The immune system is complex and there are several ways that it can damage the brain. Traditional "autoimmune diseases" including Systemic Lupus Erythematosis (SLE), Sjoegren's syndrome (dry eye syndrome), Wegener's granulomatosis, and rheumatoid arthritis can cause or be associated with ABD.

There are are also organ specific disorders such as Hashimoto's thyroiditis and Celiac disease (sprue) which occasionally are accompanied by ABD. In Celiac disease, antibodies have been found directed against transglutamase 2 (an autoantigen in the gut), and transglutamase 6 - an antigen independent of intesinal involvement (Hadjivassilou M, et al, 2008).

Antibodies to glutamate receptors have been reported in cerebellar degenerations (Gahring et al, 1997), in patients with downbeating nystagmus (Antonini et al, 2003), and palatal myoclonus.

Antibodies to GAD are also reported in "stiff person syndrome", typlified by muscular rigidity and episodic muscle spasms. Anti-GAD antibodies are also very common in diabetes. Autoimmune mechanisms have also been suggested for the opsoclonus-myoclonus syndrome (Pranzatelli 1996; Lapenna, Lochi et al. 2000; Dale 2003; Pranzatelli, Travelstead et al. 2004; Pranzatelli, Tate et al. 2005)

How common is autoimmune brain disease ?

ABD is rare, probably accounting for less than 1% of all cases of central disturbances.

What causes autoimmune brain disease ?

The cause of ABD is generally assumed to be related to either antibodies or immune cells that cause damage to the brain. There are several theories as to how these might arise, analogously to other putatative autoimmune disorders:

Bystander damage: In this theory damage to the brain causes cytokines to be released which provoke, after a delay, additional immune reactions. This theory might explain the attack/remission cycle of disorders such as multiple sclerosis.

Cross-reactions: In this theory, antibodies or rogue T-cells cause accidental brain damage because the brain shares common antigens with a potentially harmful substance, virus or bacteria that the body is fighting off.

Intolerance: The brain, like the eye may be only an partially "immune privileged" locus, meaning that the body may not know about all of the brain antigens, and when they are released (perhaps following surgery or an infection), the body may wrongly mount an attack on the "foreign" antigen. In the eye, there is a syndrome called "sympathetic ophthalmia", where following a penetrating injury to one eye, the other eye may go blind. This theory is not presently in favor for the ABD.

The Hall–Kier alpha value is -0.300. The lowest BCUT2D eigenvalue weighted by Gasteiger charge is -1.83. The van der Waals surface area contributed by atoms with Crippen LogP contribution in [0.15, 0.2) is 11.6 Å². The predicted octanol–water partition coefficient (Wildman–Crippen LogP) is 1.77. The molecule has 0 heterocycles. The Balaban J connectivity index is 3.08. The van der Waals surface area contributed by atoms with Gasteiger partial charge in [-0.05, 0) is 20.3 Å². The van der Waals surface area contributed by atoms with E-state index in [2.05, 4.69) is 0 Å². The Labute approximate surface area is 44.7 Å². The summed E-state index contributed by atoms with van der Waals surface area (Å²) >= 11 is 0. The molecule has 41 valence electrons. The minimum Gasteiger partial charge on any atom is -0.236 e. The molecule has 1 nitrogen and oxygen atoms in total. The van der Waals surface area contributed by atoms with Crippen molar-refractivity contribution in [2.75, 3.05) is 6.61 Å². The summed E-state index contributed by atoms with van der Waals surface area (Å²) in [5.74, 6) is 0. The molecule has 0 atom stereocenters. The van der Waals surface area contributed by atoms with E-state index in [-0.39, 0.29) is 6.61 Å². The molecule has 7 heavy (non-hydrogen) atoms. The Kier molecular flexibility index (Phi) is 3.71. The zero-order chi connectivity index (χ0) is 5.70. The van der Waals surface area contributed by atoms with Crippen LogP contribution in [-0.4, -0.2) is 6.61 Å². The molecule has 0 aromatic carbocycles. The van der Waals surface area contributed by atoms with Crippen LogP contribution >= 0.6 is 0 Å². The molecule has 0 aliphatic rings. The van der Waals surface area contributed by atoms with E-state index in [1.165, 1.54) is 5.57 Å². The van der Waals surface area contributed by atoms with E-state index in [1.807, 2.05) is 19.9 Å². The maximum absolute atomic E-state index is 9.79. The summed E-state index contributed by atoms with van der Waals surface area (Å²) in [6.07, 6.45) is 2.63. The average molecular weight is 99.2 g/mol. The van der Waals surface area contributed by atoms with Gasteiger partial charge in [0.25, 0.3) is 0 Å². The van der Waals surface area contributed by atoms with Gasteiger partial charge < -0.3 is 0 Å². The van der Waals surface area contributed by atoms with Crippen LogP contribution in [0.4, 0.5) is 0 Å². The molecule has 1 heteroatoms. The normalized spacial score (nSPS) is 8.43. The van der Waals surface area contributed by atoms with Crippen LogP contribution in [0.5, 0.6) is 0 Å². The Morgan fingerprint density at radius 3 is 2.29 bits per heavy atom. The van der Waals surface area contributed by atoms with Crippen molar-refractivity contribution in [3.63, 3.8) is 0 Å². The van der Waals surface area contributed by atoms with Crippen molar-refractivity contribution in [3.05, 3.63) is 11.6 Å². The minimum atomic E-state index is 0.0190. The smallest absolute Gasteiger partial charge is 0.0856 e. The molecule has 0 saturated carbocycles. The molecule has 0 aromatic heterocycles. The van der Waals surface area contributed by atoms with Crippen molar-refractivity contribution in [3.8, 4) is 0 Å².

Genetic factors: There is increasing evidence that genetically controlled aspects of the immune system may increase or otherwise be associated with increased susceptibility to brain injury.

<a name="diagnosis">How is the diagnosis of autoimmune brain disease made?

The diagnosis is based on history, findings on physical examination, blood tests, and the results of other tests.

Blood tests for autoimmune disorders include:

  • Sed Rate and CRP
  • ANA
  • anti-GQ1b antibody (for eye muscle weakness)
  • Rheumatoid Factor
  • Complement C1Q
  • Thyroid screen (TSH, anti-microsomal antibodies, for Hashimoto's thyroiditis and encephalopathy)
  • anti-gliadin and anti-endomysial antibodies (for Celiac disease).
  • anti-GAD antibodies (for stiff-person syndrome and diabetes)
  • Anti-Purkinje cell antibodies (anti-Yo)
  • Anti-HU, anti-Ri (for paraneoplastic antibodies to neurons)
  • HLA testing

Blood tests for conditions that resemble autoimmune disorders include:

  • FTA (for Syphilis)
  • Lyme titer
  • HBA1C (for diabetes, which is often autoimmune mediated also, and is asociated with anti-GAD)

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We're getting some good articles lately. Very thought provoking. I've often thought there is an autoimmune and also inflammation component to our issues. Mayo clinic does have a test called - Autoimmune Dysautonomia Evaluation. So, there is testing specifically for this.

Interesting thought about it attacking the brain.

Just a little note about the first article. It list one illness as being connected to thiamine deficiency - I did some research awhile back and thought there were a lot of similiarties to our POTS issues and beriberi - which is also a thiamin deficiency. There have also been some on the forum in the past with positive results to an increase in thiamine or B1. I'm trialing this right now and do seem to be increasing my energy. I want to later add alpha lipoic - but, was told that I needed to make sure my B1 levels were high enough before adding it or it would make me sick. When I first started the B1 it increased my sympatetic system considerably. I stuck it out and it settled out. (You also need to always take a B-complex if you take one B vitamin or you will imbalance your B's and that could cause issues. So, I also use a B-Complex.)